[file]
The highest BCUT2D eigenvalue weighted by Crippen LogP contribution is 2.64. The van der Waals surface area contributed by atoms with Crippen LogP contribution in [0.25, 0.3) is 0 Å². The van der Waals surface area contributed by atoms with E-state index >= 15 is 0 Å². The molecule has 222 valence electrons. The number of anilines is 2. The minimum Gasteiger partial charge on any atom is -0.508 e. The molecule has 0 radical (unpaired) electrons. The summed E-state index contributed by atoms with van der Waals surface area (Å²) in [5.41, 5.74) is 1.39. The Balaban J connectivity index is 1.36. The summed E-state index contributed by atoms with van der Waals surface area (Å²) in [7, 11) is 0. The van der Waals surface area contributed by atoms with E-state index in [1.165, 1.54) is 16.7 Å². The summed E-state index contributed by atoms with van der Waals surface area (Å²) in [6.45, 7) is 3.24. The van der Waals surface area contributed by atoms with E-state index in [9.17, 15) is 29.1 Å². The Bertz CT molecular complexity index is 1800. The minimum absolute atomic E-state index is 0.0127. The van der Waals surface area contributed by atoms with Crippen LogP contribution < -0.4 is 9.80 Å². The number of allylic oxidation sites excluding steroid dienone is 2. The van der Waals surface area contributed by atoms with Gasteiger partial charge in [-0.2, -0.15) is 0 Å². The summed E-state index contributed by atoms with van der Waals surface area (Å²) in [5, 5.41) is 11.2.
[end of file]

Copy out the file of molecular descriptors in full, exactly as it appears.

The highest BCUT2D eigenvalue weighted by Crippen LogP contribution is 2.64. The van der Waals surface area contributed by atoms with Crippen LogP contribution in [0.25, 0.3) is 0 Å². The van der Waals surface area contributed by atoms with E-state index >= 15 is 0 Å². The molecule has 222 valence electrons. The number of anilines is 2. The minimum Gasteiger partial charge on any atom is -0.508 e. The molecule has 0 radical (unpaired) electrons. The summed E-state index contributed by atoms with van der Waals surface area (Å²) in [5.41, 5.74) is 1.39. The Balaban J connectivity index is 1.36. The summed E-state index contributed by atoms with van der Waals surface area (Å²) in [7, 11) is 0. The van der Waals surface area contributed by atoms with E-state index in [1.165, 1.54) is 16.7 Å². The summed E-state index contributed by atoms with van der Waals surface area (Å²) in [6.45, 7) is 3.24. The van der Waals surface area contributed by atoms with E-state index in [9.17, 15) is 29.1 Å². The Bertz CT molecular complexity index is 1800. The minimum absolute atomic E-state index is 0.0127. The van der Waals surface area contributed by atoms with Crippen LogP contribution < -0.4 is 9.80 Å². The number of allylic oxidation sites excluding steroid dienone is 2. The van der Waals surface area contributed by atoms with Gasteiger partial charge in [-0.2, -0.15) is 0 Å². The summed E-state index contributed by atoms with van der Waals surface area (Å²) in [5, 5.41) is 11.2.